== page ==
Crime is nothing new, it's been around since Eve first ate from the tree, that is if you're a Godly person and a believer. We see, hear and read about it everyday and are often disgusted and appalled by it.
But we, as crime fiction readers/writers are enthralled by it. True-crime can both intrigue and scare us, while crime-fiction completely captivates us. In the hands of a good writer, crime-fiction readers are immersed in a world so separate to the norm that many of us dwell, but in reality is only one wrong step away. For me, a work being fiction helps my mind to distance the enjoyment I find in the interest of looking into a different walk of life from the sinister truth that many of the nasty happenings in such tales are inflicted on a day to day basis.
Though not a relatively new concept, but one that is becoming more regular in crime-fiction, is that crime-writers are blurring the lines between the everyday normality's and the criminal. TV shows especially have ventured the deepest into this fusion. Shows like The Soprano's, Boardwalk empire and Ray Donovan showcase their characters in volatile and violent criminal environments while allowing the viewer access into their personal lives, not just their thoughts and feelings but their day to day routines, like having friends, family, their hobbies and vices, as simple as they may be like enjoying a certain brand of whiskey. Even if far removed from their "employment", a cross-over point is always inevitable because both sides are just as much a part of their lives as the other. This all aids in the clouding of black and white and can help in a deranged way to rationalise their motivations.
Often compared to The Wire, here in the UK we had a TV crime/drama show titled Top Boy, detailing the lives of fictional drug dealers on the streets of london and how their world exists within the proper working world and how the un-involved are often forced to witness its malevolence, unwillingly drawn in. The same as with The Wire, this show broadcast the close connection of the two worlds, that one does not exist without the other, further distancing itself from the earliest of crime novels of criminals existing in a separate extravagant, almost fantasy world rather than as it is, existing amongst us.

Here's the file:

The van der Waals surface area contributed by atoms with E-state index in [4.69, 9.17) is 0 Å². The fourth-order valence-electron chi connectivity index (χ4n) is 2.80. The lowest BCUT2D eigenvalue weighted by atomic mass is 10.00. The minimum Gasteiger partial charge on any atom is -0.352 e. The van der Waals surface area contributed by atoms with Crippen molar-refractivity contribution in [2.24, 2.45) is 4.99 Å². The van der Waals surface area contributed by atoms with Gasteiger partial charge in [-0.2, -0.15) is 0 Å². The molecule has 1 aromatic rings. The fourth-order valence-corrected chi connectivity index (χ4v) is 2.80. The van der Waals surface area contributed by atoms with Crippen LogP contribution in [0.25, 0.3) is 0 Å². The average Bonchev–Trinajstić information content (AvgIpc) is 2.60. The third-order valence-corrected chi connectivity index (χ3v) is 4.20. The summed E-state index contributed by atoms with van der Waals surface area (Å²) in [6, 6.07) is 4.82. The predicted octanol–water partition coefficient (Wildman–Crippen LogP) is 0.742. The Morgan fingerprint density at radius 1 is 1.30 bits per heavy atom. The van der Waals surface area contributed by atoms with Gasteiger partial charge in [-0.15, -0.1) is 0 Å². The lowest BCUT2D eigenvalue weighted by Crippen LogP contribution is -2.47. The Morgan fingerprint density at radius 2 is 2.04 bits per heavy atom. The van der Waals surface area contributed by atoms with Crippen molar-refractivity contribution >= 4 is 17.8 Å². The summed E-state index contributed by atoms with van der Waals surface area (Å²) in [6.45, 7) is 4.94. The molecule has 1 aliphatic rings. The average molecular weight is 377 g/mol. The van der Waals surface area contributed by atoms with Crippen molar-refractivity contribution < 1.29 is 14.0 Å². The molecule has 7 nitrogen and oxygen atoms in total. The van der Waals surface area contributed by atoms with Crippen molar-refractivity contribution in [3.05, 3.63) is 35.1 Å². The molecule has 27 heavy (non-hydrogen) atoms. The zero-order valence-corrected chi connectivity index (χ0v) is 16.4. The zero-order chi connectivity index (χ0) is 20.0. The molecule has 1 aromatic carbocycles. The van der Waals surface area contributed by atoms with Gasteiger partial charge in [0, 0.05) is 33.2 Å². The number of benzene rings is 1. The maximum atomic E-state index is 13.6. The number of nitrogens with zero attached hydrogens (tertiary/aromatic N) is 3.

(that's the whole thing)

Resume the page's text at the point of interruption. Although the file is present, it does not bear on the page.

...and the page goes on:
In literature form two of the best examples I've personally enjoyed are Billy Bathgate by E.L. Doctorow and Lorenzo Carcaterra's Gangster. Both chronicle the rising of young gangsters through the ranks of organised crime but display also the usual plights of youth, from young love and parental relationships to the experimentation's of teenage years and adulthood, all culminating in the evolution of the paths these characters take. We experience through this that as different as the lives of these characters may be and as romanticised as their existence is, aspects of them are grounded in our realism, bearing similarities to the readers own everyday lives, resulting in a sense of relation to which draws us in deeper.
Not a new concept as I said, and one that's probably been covered on here before but it's a device I find interesting and enjoyed writing about.
All the best.
I'm troubled by the romanticizing of crime and violence. My preference is for police procedurals. There at least you see which are the good guys.
There's quite a broad area available for creating criminal protagonists and not romanticizing either the crimes or the violence. It is not the creator's job to tell the audience what to think, or show them which moral judgments to make. Depicting such people honestly should be enough. Tony Soprano is as good an example as any. He has many admirable qualities (loves his family, is loyal to his friends), but how he behaves exposes him as the sociopath he is. That unapologetic portrayal allows him to be a full realized character, while still never confused for a "good guy."
I'll buy Tony Soprano. In that show, it was always clear what acts were evil.
As John McFetridge pointed out at least year's Bouchercon, "everyone is the hero of their own story." Cartoonish bad guys may be fun when you're a kid, but, as adults, the stories are far more intriguing when even the bad guy has something about him to evoke empathy in the reader, even if you know it's misguided.
My protagonist is a "bad" guy, but I work hard to make him sympathetic and likeable. He doesn't think he's a bad guy, he's a father and a husband and just wants to be left alone. But he's certainly committed crimes. :-)
I enjoy books like "Hitman" by Lawrence Block, "Out of Sight" by Elmore Leonard, the Parker books by Richard Stark, all of which feature sympathetic bad guys.
Well, that's what Aristotle pointed out for the "hero".
Well, there you go. I don't like any of these authors and don't read them. I have had killers who were forced into their actions by love or circumstances, but they always accepted their punishment as fair.